In Matthew 22, when the Pharisees asked if it was right to pay taxes to Caesar, the Lord could have thundered against Caesar's misplaced budget priorities. Instead, He said, "Give to Caesar what is Caesar's, and to God what is God's."

In John 18, Jesus stood before Pontius Pilate, the Roman prefect, a friend of Caesar. Why didn't He give Pilate an earful about the injustice of Roman rule? If ever there was a time for Jesus to "speak truth to power" and become the "social justice Messiah," that was it!

But Jesus didn't preach the social gospel to Pontius Pilate. Oh, he spoke truth to power, all right. He delivered a profound message to Pontius Pilate—and to you and me: "My kingdom is not of this world."

Now, I'm not saying that Christians are never called to confront their government. God bless Dietrich Bonhoeffer and the Confessing Church for standing against Nazi genocide. But that's not the situation here.

And I'm not saying there isn't a social and compassionate dimension to the Christian gospel. There certainly is! Jesus had great compassion for the poor.

He preached in Nazareth, "The Spirit of the Lord is on me, because He has anointed me to preach good news to the poor." He sent word to John the Baptist, "The deaf hear, the dead are raised, and the good news is preached to the poor." Jesus presented the obligation to help the poor as an individual responsibility, a Kingdom responsibility—not the duty of the secular government.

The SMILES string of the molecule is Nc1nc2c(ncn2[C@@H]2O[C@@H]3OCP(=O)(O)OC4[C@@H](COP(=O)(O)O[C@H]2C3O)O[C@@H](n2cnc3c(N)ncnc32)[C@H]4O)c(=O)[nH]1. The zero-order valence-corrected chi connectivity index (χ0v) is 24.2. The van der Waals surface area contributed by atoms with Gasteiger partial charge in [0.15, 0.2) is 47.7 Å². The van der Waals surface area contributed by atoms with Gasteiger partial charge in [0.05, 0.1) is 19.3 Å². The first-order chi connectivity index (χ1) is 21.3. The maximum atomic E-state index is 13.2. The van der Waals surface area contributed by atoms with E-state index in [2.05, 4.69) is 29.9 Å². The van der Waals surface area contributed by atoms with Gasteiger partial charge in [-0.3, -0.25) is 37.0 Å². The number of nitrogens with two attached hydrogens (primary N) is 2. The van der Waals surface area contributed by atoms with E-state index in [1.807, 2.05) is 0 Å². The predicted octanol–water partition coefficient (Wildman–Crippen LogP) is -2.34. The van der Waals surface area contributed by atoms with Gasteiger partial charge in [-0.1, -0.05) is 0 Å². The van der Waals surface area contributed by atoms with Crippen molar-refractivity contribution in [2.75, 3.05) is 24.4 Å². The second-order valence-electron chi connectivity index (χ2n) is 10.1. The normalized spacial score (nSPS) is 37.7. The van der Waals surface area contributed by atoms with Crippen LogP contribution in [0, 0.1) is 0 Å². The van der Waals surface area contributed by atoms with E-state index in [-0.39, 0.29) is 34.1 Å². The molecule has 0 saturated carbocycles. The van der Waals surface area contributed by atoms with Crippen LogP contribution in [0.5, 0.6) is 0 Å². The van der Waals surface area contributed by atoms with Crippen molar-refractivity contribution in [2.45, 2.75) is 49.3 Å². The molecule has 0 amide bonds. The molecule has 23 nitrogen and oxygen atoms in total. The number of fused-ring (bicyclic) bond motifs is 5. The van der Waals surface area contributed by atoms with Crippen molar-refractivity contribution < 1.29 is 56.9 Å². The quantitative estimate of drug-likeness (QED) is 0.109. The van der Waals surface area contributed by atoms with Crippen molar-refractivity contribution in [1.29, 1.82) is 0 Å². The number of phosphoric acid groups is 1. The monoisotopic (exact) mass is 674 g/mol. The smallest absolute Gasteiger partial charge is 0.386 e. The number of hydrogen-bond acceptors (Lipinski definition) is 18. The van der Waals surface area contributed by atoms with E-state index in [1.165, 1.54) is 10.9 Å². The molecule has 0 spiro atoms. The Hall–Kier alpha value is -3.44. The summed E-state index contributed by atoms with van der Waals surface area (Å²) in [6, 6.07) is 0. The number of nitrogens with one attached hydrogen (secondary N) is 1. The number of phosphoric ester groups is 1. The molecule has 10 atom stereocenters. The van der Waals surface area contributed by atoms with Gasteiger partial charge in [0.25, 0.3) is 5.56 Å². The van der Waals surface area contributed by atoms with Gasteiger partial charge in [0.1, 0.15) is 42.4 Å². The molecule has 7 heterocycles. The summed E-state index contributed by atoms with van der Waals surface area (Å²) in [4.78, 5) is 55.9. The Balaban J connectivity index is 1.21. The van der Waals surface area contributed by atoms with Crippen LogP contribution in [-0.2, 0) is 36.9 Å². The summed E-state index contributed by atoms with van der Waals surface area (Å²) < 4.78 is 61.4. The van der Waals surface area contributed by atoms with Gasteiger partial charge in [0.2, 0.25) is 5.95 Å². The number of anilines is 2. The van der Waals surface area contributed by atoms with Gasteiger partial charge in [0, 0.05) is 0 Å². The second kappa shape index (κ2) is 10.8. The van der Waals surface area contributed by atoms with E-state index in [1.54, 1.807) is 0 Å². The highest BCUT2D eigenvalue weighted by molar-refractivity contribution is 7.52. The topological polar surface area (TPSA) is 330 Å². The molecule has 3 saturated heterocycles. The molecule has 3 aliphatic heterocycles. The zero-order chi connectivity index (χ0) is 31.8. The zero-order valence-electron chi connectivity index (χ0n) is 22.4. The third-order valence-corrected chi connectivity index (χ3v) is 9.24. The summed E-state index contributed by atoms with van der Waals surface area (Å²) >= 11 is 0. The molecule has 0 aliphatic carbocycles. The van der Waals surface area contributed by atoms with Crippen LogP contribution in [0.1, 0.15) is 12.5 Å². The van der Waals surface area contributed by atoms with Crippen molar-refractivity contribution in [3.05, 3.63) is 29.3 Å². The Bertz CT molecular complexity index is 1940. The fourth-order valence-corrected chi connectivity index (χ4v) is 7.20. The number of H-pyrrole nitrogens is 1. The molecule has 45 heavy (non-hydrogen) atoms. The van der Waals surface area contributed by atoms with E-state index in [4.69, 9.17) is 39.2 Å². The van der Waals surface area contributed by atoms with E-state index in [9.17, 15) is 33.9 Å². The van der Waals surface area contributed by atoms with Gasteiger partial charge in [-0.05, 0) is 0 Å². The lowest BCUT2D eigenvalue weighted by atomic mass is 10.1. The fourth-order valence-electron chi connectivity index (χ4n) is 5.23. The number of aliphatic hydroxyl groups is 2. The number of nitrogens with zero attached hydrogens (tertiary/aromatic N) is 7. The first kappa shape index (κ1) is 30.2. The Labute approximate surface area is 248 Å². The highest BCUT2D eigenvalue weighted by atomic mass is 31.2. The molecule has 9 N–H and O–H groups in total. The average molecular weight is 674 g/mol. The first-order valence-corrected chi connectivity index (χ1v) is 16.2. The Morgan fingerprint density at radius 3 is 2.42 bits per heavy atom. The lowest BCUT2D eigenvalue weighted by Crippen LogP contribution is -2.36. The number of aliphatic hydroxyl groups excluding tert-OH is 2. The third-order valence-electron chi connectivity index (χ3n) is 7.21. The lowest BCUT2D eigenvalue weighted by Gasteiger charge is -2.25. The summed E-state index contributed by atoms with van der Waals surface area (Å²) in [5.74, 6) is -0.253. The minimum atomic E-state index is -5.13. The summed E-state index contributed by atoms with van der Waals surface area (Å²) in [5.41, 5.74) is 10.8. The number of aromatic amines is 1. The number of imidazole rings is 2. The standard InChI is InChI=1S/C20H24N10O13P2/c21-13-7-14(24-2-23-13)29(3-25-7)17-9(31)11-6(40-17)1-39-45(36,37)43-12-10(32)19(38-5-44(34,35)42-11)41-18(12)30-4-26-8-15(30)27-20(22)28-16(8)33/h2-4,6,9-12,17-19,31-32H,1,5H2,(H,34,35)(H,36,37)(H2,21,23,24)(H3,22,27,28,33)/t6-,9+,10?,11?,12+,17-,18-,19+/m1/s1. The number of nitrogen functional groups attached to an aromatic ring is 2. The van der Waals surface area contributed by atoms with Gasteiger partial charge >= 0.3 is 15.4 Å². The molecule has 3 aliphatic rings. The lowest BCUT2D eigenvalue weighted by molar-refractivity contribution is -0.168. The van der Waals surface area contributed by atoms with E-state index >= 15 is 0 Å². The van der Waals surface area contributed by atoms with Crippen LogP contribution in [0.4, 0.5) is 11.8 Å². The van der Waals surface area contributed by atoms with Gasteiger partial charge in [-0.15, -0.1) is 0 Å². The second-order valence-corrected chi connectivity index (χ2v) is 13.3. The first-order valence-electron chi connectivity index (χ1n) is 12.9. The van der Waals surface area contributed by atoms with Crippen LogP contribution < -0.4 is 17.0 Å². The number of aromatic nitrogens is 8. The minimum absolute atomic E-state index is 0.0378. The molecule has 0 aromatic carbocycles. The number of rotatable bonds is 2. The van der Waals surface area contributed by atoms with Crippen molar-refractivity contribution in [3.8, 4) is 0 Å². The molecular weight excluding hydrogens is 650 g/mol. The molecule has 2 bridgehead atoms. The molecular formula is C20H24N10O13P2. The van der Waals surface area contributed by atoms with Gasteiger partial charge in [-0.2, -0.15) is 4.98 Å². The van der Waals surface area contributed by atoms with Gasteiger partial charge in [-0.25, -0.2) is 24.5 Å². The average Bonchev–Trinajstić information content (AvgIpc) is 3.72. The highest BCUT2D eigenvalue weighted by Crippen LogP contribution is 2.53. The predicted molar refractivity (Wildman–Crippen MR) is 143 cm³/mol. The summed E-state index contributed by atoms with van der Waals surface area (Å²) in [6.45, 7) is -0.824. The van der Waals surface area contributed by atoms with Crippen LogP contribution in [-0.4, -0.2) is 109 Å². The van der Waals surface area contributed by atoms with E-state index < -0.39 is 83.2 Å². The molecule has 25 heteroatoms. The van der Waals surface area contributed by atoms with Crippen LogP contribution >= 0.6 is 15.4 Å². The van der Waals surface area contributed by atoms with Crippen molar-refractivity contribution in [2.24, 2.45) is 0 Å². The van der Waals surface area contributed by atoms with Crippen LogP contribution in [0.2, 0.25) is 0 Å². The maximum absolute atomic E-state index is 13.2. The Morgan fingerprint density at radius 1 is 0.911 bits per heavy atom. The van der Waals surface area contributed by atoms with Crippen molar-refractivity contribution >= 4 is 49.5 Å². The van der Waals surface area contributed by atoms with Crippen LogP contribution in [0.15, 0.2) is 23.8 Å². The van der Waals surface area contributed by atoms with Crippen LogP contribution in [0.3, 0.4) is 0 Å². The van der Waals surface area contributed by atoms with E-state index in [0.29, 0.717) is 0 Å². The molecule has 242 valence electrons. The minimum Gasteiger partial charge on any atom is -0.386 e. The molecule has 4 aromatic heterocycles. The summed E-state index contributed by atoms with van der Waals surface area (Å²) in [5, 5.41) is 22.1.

Both the religious and secular Left in America seem to want government to replace the church in ministering to the poor and needy. One of Barack Obama's first proposals as president was a plan to slash tax deductions for charitable donations by high-income taxpayers. President Obama reasoned that a tax deduction "shouldn't be a determining factor as to whether you're giving that hundred dollars to the homeless shelter." Maybe so—but since private charities do so much good for the poor, why eliminate incentives for charitable giving? Could it be that liberals see private charities as competing with the big government welfare state?

In Romans 13, Paul tells us that we pay our taxes and support the government so that we will have a just, orderly society in which law-abiding citizens are protected from wrongdoers. But the responsibility for mercy and compassion belongs to the church—not the government.

What would Jesus cut? When He stood before the Roman Empire, He didn't suggest cuts. He received cuts. His flesh was cut by Roman nails and a Roman spear. He was bruised for our transgressions, and with His cuts we are healed. That's the gospel of Jesus Christ.



Honesty and Trust